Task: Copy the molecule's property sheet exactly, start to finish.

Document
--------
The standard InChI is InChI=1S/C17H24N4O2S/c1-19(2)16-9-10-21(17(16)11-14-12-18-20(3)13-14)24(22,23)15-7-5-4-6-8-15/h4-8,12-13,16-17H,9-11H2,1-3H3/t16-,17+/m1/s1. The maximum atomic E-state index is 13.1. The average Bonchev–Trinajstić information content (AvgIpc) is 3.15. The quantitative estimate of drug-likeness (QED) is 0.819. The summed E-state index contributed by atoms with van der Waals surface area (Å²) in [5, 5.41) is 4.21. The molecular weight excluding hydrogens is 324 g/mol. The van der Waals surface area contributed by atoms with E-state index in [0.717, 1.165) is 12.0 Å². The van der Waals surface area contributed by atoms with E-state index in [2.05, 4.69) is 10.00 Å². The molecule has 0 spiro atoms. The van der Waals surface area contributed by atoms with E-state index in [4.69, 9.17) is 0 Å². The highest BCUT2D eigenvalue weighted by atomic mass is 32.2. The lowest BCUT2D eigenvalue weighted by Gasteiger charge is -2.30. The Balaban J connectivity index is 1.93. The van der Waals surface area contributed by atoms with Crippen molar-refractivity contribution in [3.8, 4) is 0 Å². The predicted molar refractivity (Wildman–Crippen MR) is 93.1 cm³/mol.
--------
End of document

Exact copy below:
The standard InChI is InChI=1S/C17H24N4O2S/c1-19(2)16-9-10-21(17(16)11-14-12-18-20(3)13-14)24(22,23)15-7-5-4-6-8-15/h4-8,12-13,16-17H,9-11H2,1-3H3/t16-,17+/m1/s1. The maximum atomic E-state index is 13.1. The average Bonchev–Trinajstić information content (AvgIpc) is 3.15. The quantitative estimate of drug-likeness (QED) is 0.819. The summed E-state index contributed by atoms with van der Waals surface area (Å²) in [5, 5.41) is 4.21. The molecular weight excluding hydrogens is 324 g/mol. The van der Waals surface area contributed by atoms with E-state index in [0.717, 1.165) is 12.0 Å². The van der Waals surface area contributed by atoms with E-state index in [2.05, 4.69) is 10.00 Å². The molecule has 0 spiro atoms. The van der Waals surface area contributed by atoms with E-state index in [4.69, 9.17) is 0 Å². The highest BCUT2D eigenvalue weighted by atomic mass is 32.2. The lowest BCUT2D eigenvalue weighted by Gasteiger charge is -2.30. The Balaban J connectivity index is 1.93. The van der Waals surface area contributed by atoms with Crippen molar-refractivity contribution in [3.8, 4) is 0 Å². The predicted molar refractivity (Wildman–Crippen MR) is 93.1 cm³/mol.